« PoprzedniaDalej »
THE ABSURDITY OF LIBERTINISM AND INFIDELITY.
Psalm, xciv. 7, 8, 9, 10.
They say, The Lord shall not see: neither shall the God of Jacob regard it. Understand, ye most brutish among the people: and ye fools, when will ye be wise? He, that planted the ear, shall he not hear? He, that formed the eye, shall he not see? He, that chastiseth the heathen, shall not he correct? He, that teacheth man knowledge, shall not he know ?
NVECTIVE and reproach seldom proceed from
the mouth of a man, who loves truth and defends it. They are the usual weapons of them, who plead a desperate cause; who feel themselves hurt by a formidable adversary; who have not the equity to yield, when they ought to yield; and who have no other part to take, than that of supplying the want of solid reasons by odious names.
Yet, whatever charity we may have for erroneous ple, it is difficult to see with moderation men obstinately maintaining some errors, guiding their minds by the corruption of their hearts, and choosing rather to advance the most palpable absurdities than to give the least check to the most irregular passions. Here how the sacred authors treat people of this character. My people is foolish, they have not known me; they are sottish children, they have no understanding. The ox knoweth his owner, and the ass his master's cribe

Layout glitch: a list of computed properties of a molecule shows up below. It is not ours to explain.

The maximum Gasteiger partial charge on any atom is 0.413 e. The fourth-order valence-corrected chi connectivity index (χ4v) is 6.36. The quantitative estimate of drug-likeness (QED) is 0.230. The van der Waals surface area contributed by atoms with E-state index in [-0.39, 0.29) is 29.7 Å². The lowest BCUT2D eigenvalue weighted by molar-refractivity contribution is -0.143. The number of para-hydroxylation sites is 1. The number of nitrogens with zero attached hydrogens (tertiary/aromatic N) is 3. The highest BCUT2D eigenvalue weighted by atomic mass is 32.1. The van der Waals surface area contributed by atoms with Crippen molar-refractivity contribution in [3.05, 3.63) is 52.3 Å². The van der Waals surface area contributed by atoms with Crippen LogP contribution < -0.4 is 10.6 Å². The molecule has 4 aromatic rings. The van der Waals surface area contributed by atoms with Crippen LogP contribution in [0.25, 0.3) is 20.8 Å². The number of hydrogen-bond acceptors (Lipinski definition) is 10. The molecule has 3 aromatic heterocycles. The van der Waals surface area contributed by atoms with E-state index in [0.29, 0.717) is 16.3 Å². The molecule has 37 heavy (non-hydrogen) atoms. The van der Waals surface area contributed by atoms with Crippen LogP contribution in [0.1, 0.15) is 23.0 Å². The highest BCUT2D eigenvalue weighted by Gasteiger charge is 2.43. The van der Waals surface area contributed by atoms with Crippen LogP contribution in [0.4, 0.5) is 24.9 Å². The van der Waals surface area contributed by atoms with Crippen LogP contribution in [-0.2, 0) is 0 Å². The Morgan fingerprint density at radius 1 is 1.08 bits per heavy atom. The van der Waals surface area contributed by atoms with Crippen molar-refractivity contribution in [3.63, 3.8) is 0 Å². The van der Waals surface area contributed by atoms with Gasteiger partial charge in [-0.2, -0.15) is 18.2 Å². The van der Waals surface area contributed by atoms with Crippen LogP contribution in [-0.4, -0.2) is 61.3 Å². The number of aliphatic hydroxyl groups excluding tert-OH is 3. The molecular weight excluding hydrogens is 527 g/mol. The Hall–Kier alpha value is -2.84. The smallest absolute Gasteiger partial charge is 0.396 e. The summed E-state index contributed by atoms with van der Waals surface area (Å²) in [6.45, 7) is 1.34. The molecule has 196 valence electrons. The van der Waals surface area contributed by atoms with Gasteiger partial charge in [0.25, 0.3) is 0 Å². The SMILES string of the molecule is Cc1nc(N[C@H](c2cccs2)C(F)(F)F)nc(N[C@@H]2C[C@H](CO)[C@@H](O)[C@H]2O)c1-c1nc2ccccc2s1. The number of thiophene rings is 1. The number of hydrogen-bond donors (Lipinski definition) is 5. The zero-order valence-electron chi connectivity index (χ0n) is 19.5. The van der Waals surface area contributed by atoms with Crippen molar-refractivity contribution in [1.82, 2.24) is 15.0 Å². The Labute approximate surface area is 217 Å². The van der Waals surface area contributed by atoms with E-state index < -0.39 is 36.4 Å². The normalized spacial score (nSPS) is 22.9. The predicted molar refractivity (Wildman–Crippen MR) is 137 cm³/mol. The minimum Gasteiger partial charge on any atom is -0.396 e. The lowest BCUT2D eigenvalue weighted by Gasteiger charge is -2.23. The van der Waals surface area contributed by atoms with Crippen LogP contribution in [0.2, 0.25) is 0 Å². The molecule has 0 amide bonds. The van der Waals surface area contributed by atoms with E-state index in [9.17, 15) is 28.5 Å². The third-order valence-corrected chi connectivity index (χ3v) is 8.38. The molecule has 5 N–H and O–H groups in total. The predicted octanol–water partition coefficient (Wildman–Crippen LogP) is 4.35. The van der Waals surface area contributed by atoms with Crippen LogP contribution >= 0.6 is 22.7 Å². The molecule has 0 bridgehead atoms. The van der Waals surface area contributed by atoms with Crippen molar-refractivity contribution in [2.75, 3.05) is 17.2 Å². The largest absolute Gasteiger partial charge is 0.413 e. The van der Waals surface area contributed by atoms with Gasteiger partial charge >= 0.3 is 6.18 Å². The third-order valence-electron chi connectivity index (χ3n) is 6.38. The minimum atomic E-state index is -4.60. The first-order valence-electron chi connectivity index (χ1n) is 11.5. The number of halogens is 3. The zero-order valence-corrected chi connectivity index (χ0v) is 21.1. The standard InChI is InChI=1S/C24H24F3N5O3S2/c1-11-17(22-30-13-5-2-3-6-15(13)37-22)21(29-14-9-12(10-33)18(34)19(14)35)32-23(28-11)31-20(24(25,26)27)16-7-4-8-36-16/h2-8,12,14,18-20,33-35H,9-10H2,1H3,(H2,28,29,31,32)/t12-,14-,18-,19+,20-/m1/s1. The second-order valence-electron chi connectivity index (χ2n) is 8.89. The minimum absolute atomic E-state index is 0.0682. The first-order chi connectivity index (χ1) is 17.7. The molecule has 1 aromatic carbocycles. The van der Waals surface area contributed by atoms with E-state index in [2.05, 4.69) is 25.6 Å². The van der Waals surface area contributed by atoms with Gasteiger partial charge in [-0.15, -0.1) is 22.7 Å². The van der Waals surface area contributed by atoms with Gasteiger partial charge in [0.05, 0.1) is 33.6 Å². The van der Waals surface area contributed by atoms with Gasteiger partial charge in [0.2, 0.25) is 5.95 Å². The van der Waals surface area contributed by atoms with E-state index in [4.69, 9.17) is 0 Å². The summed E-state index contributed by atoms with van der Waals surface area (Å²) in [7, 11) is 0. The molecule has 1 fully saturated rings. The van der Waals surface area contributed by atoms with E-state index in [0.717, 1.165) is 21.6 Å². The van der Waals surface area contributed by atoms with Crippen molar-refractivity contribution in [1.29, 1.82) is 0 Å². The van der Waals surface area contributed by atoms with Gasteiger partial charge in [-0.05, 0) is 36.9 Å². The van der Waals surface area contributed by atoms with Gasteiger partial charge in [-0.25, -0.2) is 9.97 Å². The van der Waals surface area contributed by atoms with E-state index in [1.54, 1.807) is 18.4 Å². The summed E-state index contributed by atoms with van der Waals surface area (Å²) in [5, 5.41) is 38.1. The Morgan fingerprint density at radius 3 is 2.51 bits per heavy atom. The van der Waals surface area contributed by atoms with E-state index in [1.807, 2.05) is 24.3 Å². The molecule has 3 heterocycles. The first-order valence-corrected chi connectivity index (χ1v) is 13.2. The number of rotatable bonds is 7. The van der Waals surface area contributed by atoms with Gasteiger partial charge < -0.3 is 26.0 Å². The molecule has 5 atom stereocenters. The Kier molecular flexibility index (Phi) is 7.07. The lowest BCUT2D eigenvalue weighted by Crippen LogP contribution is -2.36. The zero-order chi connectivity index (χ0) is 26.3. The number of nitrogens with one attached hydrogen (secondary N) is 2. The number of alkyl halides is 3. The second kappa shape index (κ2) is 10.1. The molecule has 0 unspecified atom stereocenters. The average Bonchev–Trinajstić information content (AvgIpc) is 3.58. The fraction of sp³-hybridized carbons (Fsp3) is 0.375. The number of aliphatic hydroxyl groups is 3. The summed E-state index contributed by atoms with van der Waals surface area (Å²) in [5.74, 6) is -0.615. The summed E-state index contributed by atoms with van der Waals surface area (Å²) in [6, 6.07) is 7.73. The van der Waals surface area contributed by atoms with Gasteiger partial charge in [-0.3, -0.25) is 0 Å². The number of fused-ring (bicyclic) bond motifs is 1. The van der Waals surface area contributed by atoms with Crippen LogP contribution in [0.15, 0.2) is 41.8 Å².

but Israel doth not know, my people doth not consider. Ephraim is like a silly dove without heart. O generation of vipers, who hath warned you to flee from the wrath to come? O foolish Galatians, who hath bewitched you? Jer. iv. 22. Isa. i. 3. Hos. vii. 11. Matt. iii. 7. and Gal. iii. 1.